Barrett's esophagus is a condition that's often associated with chronic acid reflux. And while you can't cure the disease with food, following a Barrett's esophagus diet may help you relieve related symptoms.
Indeed, you can't heal Barrett's esophagus through your diet — currently, there's not much research to show that food plays a significant role in either causing or preventing the condition, according to the National Institute of Diabetes and Digestive and Kidney Diseases (NIDDK).
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But because it's linked to acid reflux, you can change how, when and what you eat to limit the stomach acid that reaches your esophagus, which may help relieve symptoms associated with the condition.
To help, here's a list of the best foods to eat and avoid when building your Barrett's esophagus diet.
What Is Barrett's Esophagus?
Barrett's esophagus is a condition in which the lining of the esophagus (the tube connecting the mouth and stomach) changes to tissue that is similar to the lining of the intestine due to damaging exposure to stomach acid, says Gregory Ginsberg, MD, a professor of medicine at the Hospital of the University of Pennsylvania.
The exact cause of Barrett's esophagus is unknown. But having a chronic form of acid reflux called gastroesophageal reflux disease (GERD) — which is when your stomach acid washes up into your esophagus — can increase your chances of developing Barrett's, per the NIDDK.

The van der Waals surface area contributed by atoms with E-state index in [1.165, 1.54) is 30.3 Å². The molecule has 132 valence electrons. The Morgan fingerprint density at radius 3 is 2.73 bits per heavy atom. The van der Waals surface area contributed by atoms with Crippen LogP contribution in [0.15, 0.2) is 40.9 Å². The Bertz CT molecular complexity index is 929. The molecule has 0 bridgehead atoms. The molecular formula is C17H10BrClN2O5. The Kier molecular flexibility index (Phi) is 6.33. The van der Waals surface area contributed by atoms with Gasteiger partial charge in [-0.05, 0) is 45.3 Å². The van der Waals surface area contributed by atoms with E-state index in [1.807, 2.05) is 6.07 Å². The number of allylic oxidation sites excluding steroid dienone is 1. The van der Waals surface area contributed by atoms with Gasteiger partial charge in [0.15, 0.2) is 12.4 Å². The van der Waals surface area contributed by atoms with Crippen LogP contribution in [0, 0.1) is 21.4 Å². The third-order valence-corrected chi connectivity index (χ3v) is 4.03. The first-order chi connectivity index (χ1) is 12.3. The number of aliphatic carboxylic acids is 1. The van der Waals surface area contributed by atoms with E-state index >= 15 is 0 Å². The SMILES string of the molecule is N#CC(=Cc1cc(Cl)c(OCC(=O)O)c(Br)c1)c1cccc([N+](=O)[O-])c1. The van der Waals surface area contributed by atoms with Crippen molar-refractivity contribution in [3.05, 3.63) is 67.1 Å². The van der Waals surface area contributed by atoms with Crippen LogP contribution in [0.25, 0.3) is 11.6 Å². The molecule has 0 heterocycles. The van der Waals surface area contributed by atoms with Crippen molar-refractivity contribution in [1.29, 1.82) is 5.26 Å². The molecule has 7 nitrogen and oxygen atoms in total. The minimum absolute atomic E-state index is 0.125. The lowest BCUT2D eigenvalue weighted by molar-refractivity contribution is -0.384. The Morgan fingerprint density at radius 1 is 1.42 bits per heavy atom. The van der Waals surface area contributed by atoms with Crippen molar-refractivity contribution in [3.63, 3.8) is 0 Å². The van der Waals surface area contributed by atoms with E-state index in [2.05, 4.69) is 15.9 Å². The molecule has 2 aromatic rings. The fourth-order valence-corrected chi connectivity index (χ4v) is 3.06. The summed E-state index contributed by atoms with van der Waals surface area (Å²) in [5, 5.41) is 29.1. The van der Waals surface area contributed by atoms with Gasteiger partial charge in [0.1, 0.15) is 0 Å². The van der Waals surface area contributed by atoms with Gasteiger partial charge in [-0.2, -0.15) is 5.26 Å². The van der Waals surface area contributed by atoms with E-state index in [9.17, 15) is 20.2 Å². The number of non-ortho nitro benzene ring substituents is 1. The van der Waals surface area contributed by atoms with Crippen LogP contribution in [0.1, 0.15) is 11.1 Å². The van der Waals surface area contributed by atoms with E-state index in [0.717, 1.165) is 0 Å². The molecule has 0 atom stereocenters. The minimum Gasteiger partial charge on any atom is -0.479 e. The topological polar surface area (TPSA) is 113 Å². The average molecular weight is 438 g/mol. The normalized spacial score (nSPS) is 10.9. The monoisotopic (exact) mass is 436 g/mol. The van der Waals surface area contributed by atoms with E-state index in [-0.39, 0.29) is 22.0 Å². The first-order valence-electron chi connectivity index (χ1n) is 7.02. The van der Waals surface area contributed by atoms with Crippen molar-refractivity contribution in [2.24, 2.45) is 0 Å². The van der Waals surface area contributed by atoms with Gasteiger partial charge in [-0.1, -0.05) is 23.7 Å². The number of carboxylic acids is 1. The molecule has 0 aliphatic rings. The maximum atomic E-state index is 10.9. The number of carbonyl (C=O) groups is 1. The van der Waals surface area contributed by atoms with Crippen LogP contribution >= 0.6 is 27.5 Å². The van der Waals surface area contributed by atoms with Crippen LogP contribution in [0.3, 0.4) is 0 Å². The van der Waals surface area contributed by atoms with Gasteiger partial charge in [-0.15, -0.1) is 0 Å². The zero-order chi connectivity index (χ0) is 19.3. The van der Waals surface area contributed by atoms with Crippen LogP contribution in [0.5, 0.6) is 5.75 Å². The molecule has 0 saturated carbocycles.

Barrett's disease is difficult to diagnose because it doesn't cause symptoms, according to the NIDDK. Instead, people will often show symptoms of GERD, per the Mayo Clinic, including:
- Chest pain
- Difficulty swallowing
- The feeling of a lump in your throat
People with the condition are at higher risk of developing a rare cancer of the esophagus called esophageal adenocarcinoma, according to the NIDDK. You can catch it by finding precancerous cells in Barrett's tissue, which your doctor can detect by taking a biopsy of your esophagus during a procedure called an endoscopy.
Unfortunately, though, Barrett's esophagus can't be cured with any medicine, according to Cedars Sinai.
But there are a number of common treatments for the condition, per Cedars Sinai. Here's how you typically keep your Barrett's esophagus from progressing:
- With medications called proton pump inhibitors, which reduce acid production in the stomach so there's less acid rising into the esophagus
- Surgery to remove the damaged part of your esophagus
- Dilation treatment to widen a narrowed esophagus
For some people, Barrett's esophagus can heal, per Cedars Sinai, though it's typically a permanent condition.
If you have severe or frequent GERD symptoms or take heartburn medicine more than twice a week, visit your doctor to get treatment and check for Barrett's esophagus, per the Mayo Clinic.